We find the rationale of the Illinois, New Mexico, and Colorado courts more persuasive and more harmonious with the language and spirit of the KCCC. The KCCC is to be liberally construed to "best serve the child's welfare." K.S.A. 38-1501. The KCCC acknowledges "that time perception of a child differs from that of an adult." K.S.A. 38-1584(a). The statutes emphasize the need to reach a permanency plan expeditiously. See K.S.A. 38-1561; K.S.A. 38-1565; K.S.A. 38-1584. The legislature has recognized that reintegration with a parent may not be viable if the child has been in extended out-of-home placement. K.S.A. 38-1565(a)(6). "'Extended out of home placement' means a child has been in the custody of the secretary and placed with neither parent for 15 of the most recent 22 months beginning 60 days after the date at which a child in the custody of the secretary was removed from the home." K.S.A. 38-1502(z). One would expect the extended out-of-home placement time threshold to be reached prior to the exhaustion of the appeal process. It is inconceivable that our legislature would intentionally provide that a child's stability and permanency must await the completion of the appeal process.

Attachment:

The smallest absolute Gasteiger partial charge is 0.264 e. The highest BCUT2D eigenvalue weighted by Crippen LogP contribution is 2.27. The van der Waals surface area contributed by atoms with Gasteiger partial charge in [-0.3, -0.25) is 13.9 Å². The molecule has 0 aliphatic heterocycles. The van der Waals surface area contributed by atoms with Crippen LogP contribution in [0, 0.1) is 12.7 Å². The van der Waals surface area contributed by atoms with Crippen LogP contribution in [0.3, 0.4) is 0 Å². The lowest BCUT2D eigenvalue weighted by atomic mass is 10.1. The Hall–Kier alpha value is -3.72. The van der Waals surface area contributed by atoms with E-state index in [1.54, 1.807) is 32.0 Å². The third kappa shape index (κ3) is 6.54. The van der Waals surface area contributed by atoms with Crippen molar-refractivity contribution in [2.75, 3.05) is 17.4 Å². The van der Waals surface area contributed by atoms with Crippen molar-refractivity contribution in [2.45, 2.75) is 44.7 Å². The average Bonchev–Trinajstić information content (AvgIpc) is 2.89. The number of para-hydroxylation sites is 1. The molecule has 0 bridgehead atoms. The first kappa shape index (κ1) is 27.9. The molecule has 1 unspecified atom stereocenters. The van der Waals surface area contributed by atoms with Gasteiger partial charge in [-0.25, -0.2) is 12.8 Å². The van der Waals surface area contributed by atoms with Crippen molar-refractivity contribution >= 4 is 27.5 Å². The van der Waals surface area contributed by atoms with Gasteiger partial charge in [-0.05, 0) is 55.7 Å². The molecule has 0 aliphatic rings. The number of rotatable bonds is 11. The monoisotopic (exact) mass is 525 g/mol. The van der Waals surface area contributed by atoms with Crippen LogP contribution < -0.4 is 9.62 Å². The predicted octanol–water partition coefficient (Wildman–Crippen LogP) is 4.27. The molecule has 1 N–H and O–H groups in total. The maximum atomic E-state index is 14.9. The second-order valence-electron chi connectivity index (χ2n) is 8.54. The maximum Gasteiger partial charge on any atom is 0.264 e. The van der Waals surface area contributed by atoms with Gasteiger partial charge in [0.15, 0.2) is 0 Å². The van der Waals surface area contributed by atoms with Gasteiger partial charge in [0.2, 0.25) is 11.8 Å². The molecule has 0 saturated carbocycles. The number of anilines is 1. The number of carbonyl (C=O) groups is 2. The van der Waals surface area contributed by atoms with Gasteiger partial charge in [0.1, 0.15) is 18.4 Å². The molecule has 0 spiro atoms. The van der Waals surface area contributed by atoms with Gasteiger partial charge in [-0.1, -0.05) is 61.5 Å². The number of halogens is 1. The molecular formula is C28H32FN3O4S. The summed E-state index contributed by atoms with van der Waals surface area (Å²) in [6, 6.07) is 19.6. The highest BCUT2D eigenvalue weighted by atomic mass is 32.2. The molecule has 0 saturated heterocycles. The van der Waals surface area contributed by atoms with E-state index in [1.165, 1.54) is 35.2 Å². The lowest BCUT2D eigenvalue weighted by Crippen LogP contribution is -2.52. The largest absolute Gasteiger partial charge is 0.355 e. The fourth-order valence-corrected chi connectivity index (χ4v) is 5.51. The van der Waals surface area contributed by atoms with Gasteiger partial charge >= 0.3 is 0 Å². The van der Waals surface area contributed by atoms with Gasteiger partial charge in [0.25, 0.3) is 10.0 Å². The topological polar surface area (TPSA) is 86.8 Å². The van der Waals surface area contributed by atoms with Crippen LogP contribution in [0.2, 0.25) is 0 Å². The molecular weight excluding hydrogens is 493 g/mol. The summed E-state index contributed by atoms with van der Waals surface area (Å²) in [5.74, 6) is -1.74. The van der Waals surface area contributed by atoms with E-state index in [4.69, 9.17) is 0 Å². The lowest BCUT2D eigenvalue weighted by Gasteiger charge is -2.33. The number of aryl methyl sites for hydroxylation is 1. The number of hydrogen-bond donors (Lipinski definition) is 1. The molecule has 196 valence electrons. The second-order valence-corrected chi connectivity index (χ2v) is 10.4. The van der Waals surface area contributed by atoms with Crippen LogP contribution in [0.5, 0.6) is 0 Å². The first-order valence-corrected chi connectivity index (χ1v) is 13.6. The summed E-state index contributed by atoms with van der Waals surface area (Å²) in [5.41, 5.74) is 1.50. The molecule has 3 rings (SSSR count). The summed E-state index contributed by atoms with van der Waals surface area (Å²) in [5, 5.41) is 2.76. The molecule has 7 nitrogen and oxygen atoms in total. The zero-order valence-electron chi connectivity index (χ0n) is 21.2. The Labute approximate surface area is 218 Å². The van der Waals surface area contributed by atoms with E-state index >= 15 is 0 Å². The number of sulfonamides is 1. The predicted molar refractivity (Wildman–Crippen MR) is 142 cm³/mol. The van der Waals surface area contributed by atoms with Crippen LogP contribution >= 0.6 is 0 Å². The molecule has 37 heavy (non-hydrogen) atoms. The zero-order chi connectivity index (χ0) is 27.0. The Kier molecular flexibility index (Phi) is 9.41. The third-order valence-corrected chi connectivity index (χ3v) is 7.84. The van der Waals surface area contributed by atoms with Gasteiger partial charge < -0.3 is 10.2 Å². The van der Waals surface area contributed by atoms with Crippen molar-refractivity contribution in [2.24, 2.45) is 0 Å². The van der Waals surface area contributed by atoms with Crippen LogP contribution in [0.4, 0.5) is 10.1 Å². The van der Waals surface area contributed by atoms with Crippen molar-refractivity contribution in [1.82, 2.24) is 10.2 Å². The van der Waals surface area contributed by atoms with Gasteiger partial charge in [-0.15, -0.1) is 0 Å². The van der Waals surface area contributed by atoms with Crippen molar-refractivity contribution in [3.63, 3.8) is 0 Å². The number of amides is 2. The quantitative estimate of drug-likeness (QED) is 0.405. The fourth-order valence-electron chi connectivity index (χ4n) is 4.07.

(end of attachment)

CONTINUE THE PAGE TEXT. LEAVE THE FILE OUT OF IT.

We find that for purposes of the statutory presumption of K.S.A. 38-1585(a)(7), F.B. was "convicted" upon the entry of the judgment of conviction, following the jury's guilty verdict. The trial court did not err in applying that presumption to F.B. and in terminating the parental rights of F.B. in and to M.E.B.